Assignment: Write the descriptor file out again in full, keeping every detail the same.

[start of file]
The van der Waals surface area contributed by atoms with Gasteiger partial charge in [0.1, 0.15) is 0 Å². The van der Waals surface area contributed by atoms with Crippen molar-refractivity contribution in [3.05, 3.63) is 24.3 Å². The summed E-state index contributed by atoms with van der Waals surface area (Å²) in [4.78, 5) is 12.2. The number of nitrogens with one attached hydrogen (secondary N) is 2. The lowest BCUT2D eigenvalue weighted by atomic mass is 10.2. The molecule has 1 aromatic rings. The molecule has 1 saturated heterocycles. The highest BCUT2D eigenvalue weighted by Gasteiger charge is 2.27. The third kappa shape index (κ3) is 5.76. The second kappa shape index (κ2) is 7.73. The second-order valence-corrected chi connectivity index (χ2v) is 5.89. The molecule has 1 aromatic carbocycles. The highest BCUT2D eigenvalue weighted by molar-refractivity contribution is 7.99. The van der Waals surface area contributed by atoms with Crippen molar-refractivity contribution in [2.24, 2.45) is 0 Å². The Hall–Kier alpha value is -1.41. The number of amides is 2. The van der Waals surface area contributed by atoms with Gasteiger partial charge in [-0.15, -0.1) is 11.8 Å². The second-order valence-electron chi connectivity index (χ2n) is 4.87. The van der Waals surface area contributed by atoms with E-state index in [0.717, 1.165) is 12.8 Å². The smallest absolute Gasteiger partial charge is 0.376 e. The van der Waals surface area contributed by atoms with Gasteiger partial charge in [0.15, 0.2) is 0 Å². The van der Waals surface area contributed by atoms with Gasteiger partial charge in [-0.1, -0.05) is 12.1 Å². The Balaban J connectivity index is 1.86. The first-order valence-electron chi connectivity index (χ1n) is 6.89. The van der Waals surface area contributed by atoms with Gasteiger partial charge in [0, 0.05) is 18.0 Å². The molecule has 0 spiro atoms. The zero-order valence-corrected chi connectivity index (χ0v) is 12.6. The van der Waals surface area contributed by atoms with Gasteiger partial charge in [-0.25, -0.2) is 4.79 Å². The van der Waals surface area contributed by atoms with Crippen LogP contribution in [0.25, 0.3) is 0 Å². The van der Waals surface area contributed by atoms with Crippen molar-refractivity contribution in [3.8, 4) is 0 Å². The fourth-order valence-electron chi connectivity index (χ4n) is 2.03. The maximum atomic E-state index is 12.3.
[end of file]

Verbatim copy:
The van der Waals surface area contributed by atoms with Gasteiger partial charge in [0.1, 0.15) is 0 Å². The van der Waals surface area contributed by atoms with Crippen molar-refractivity contribution in [3.05, 3.63) is 24.3 Å². The summed E-state index contributed by atoms with van der Waals surface area (Å²) in [4.78, 5) is 12.2. The number of nitrogens with one attached hydrogen (secondary N) is 2. The lowest BCUT2D eigenvalue weighted by atomic mass is 10.2. The molecule has 1 aromatic rings. The molecule has 1 saturated heterocycles. The highest BCUT2D eigenvalue weighted by Gasteiger charge is 2.27. The third kappa shape index (κ3) is 5.76. The second kappa shape index (κ2) is 7.73. The second-order valence-corrected chi connectivity index (χ2v) is 5.89. The molecule has 1 aromatic carbocycles. The highest BCUT2D eigenvalue weighted by molar-refractivity contribution is 7.99. The van der Waals surface area contributed by atoms with Crippen molar-refractivity contribution in [2.24, 2.45) is 0 Å². The Hall–Kier alpha value is -1.41. The number of amides is 2. The van der Waals surface area contributed by atoms with Gasteiger partial charge in [-0.15, -0.1) is 11.8 Å². The second-order valence-electron chi connectivity index (χ2n) is 4.87. The van der Waals surface area contributed by atoms with E-state index in [0.717, 1.165) is 12.8 Å². The smallest absolute Gasteiger partial charge is 0.376 e. The van der Waals surface area contributed by atoms with Gasteiger partial charge in [0.15, 0.2) is 0 Å². The van der Waals surface area contributed by atoms with Gasteiger partial charge in [-0.1, -0.05) is 12.1 Å². The Balaban J connectivity index is 1.86. The first-order valence-electron chi connectivity index (χ1n) is 6.89. The van der Waals surface area contributed by atoms with Gasteiger partial charge in [0, 0.05) is 18.0 Å². The molecule has 0 spiro atoms. The zero-order valence-corrected chi connectivity index (χ0v) is 12.6. The van der Waals surface area contributed by atoms with Gasteiger partial charge in [-0.25, -0.2) is 4.79 Å². The van der Waals surface area contributed by atoms with Crippen LogP contribution in [0.25, 0.3) is 0 Å². The van der Waals surface area contributed by atoms with Crippen molar-refractivity contribution in [3.8, 4) is 0 Å². The fourth-order valence-electron chi connectivity index (χ4n) is 2.03. The maximum atomic E-state index is 12.3.